Bruno Lacey is the brains behind Lisbon-based social impact startup Floresta da Calçada, which literally translates to “pavement jungle.” Around the Portuguese capital, Lacey constructs green walls: vertical gardens that scale the walls of buildings to both clean and cool the air.
However, having only moved to the city in 2019, Lacey is still fairly new to Lisbon’s social impact ecosystem. The first impact venture he founded was Urban Growth, a UK social enterprise that creates green urban spaces while simultaneously improving the wellbeing of locals and engaging communities.
However, after managing the UK business for around five years, Lacey found himself coming to a crossroads with his business. Remembering early-stage warnings of ‘founder syndrome’ from a business mentor, he decided to take the steps necessary in order for it to continue to grow and started to explore opportunities abroad.
In a move that he hoped would provide Urban Growth with the fresh guidance it needed, Lacey handed over management of the company to his colleague. In January 2019, he decided to relocate and pursue other opportunities in Lisbon, Portugal, a city he had “fallen in love with,” two years beforehand.
Local problems, local solutions
Conscious not to adopt a “one size fits all” approach in Lisbon, Lacey was keen to provide local solutions to local problems in an ecosystem very different from the one he was used to.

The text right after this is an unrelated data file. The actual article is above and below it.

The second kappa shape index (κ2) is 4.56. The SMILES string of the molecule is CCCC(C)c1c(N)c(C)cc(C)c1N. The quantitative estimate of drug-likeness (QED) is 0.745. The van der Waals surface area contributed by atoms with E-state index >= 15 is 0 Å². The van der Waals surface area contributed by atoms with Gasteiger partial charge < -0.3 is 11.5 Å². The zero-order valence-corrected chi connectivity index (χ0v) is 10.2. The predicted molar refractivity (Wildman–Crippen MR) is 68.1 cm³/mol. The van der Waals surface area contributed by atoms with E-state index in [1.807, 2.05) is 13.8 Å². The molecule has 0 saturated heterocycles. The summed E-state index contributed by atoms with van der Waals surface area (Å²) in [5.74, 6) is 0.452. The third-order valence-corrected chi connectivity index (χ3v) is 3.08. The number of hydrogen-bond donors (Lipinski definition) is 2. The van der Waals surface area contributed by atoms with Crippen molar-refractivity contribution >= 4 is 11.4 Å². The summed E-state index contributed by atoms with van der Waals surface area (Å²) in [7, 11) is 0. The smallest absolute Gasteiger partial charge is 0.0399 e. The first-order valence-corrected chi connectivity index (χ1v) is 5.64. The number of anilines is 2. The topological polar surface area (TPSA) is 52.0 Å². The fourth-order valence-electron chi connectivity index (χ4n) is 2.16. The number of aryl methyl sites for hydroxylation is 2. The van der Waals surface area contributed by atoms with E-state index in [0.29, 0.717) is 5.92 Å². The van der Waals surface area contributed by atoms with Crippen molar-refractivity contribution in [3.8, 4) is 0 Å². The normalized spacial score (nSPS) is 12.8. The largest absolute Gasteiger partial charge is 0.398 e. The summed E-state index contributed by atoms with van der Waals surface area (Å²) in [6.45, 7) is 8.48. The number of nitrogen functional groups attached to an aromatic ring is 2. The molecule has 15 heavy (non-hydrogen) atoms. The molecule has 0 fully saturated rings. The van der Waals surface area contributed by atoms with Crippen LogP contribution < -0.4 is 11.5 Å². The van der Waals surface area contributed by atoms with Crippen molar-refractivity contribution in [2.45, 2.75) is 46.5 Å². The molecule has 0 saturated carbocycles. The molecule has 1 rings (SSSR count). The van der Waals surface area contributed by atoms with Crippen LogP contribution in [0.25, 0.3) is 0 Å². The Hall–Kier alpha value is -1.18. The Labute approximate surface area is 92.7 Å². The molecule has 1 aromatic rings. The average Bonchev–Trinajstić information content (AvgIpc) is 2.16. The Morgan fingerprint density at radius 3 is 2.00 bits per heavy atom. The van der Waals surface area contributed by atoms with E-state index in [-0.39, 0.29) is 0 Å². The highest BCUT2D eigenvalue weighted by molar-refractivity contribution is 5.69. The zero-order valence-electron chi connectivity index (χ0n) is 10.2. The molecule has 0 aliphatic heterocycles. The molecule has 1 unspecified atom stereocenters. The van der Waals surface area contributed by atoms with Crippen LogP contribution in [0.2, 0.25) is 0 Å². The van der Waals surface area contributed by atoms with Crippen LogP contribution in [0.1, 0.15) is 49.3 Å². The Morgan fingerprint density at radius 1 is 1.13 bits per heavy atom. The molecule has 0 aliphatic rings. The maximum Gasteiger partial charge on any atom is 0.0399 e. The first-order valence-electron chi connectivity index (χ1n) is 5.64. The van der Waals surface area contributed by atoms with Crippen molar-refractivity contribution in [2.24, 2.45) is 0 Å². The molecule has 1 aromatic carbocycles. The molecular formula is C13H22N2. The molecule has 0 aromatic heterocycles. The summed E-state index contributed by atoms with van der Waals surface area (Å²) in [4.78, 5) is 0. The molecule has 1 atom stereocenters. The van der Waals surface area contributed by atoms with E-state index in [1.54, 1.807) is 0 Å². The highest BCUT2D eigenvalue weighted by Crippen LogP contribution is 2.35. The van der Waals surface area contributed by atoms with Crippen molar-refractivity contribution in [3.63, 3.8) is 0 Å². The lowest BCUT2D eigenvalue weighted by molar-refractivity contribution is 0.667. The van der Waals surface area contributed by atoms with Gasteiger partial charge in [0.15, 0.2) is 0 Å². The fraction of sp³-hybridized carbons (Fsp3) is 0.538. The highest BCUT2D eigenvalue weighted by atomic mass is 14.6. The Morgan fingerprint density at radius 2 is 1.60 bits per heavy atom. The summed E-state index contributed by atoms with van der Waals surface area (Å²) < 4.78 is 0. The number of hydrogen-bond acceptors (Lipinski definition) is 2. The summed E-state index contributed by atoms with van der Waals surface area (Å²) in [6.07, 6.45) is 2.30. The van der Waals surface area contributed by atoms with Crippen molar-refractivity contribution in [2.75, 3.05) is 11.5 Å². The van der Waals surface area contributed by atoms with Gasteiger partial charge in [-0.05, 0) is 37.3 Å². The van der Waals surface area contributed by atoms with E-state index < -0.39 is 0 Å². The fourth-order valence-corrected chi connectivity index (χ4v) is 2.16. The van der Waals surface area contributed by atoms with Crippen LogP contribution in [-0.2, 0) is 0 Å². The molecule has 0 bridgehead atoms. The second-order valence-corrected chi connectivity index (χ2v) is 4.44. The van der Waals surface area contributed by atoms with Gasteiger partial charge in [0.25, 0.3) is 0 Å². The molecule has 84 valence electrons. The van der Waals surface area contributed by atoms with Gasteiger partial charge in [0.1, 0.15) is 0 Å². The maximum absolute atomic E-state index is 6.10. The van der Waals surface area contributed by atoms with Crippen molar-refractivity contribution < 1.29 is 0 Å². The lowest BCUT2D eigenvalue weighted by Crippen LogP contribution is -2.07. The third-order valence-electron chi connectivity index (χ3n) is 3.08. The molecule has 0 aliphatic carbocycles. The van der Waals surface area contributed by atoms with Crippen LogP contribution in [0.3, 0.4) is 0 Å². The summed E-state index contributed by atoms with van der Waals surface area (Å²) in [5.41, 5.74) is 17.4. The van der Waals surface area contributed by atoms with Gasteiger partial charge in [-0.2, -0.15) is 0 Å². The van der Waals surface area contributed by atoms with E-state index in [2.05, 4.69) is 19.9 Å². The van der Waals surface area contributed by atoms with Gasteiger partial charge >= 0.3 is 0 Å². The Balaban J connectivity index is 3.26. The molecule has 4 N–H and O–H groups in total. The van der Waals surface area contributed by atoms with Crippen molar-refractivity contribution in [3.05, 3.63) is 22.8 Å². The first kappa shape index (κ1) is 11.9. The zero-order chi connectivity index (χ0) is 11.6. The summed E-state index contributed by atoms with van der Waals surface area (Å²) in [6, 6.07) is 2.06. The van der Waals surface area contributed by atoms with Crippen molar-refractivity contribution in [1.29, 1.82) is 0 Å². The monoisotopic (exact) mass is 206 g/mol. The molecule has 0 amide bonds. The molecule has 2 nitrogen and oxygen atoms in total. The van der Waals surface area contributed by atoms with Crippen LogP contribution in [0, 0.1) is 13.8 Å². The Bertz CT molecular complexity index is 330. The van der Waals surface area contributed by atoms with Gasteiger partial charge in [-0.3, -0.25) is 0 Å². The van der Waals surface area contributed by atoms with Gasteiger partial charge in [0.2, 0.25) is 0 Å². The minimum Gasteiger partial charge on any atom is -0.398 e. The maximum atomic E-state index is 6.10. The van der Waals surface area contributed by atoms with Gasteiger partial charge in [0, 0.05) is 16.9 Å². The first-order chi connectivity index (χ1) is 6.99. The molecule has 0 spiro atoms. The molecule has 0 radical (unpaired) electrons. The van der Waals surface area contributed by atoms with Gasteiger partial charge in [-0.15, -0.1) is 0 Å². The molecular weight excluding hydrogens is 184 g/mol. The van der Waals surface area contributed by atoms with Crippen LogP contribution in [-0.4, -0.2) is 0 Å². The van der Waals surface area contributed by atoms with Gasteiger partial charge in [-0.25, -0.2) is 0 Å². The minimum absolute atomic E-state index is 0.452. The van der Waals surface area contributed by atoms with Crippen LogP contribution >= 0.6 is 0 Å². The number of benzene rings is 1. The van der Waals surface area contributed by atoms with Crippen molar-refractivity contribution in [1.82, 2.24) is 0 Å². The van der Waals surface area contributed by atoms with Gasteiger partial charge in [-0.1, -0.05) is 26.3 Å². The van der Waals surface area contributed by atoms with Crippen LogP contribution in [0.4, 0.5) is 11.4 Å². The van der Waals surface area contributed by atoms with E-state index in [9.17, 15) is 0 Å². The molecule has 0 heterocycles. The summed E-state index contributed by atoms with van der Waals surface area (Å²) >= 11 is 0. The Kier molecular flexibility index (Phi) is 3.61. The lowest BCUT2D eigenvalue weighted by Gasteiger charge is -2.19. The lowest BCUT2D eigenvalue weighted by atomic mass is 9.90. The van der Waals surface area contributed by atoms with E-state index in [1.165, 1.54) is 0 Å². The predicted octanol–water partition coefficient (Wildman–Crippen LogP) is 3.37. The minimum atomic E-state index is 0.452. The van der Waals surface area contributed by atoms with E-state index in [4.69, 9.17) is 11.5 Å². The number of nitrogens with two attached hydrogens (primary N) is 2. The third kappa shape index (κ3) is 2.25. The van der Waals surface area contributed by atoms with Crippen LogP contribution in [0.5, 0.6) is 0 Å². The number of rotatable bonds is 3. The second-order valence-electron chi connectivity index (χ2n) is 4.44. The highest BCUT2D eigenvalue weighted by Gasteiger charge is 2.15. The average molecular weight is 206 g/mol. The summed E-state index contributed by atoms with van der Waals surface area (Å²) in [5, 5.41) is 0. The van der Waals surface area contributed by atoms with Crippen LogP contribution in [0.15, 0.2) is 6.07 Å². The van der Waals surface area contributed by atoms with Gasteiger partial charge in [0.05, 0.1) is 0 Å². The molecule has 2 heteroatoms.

One of the first observations Lacey made about urban planning in Lisbon — a city more famous for its traditional cobbled pavements and custard tarts than its vegetation — was a lack of green space. Improving this, he decided, would be his niche within the city’s impact ecosystem.
“Part of me thinks every plant I plant is making people happy and contributing to carbon reduction in the world,” he explained, when asked how Floresta da Calçada measures its environmental impact. “But that’s naive.”
Instead, Lacey’s green walls gradually soak up carbon dioxide from the air and become carbon neutral after three years.
A refreshingly “grassroots” impact ecosystem
After almost a decade of climbing house prices and a growing gentrification problem, the city’s infrastructure is now groaning under Libson’s rapid expansion, Lacey explained to 150sec. Integrating sustainable ways of life — such as recycling and composting — into its way of operating, therefore, is another challenge he is also looking to solve.
The “optimistic” feel to Lisbon’s impact ecosystem was a refreshing change for Lacey, who was accustomed to a competitive, unstable not-for-profit sector in London, defined by austerity. He described the ecosystem in Lisbon as very “grassroots.” And while the wages are lower, the “can-do attitude” of Lisbon’s social entrepreneurs comes as a breath of fresh air, he added
It’s this attitude that inspired him to pursue personal impact projects, such as a board game about climate change, which Lacey is working on with a friend and hopes to be able to release at the beginning of 2020. Beyond this, Lacey is excited to explore what Lisbon has in store for him to enable him to pursue his larger-scale ambitions — which include a vertical community farms project — as a social entrepreneur.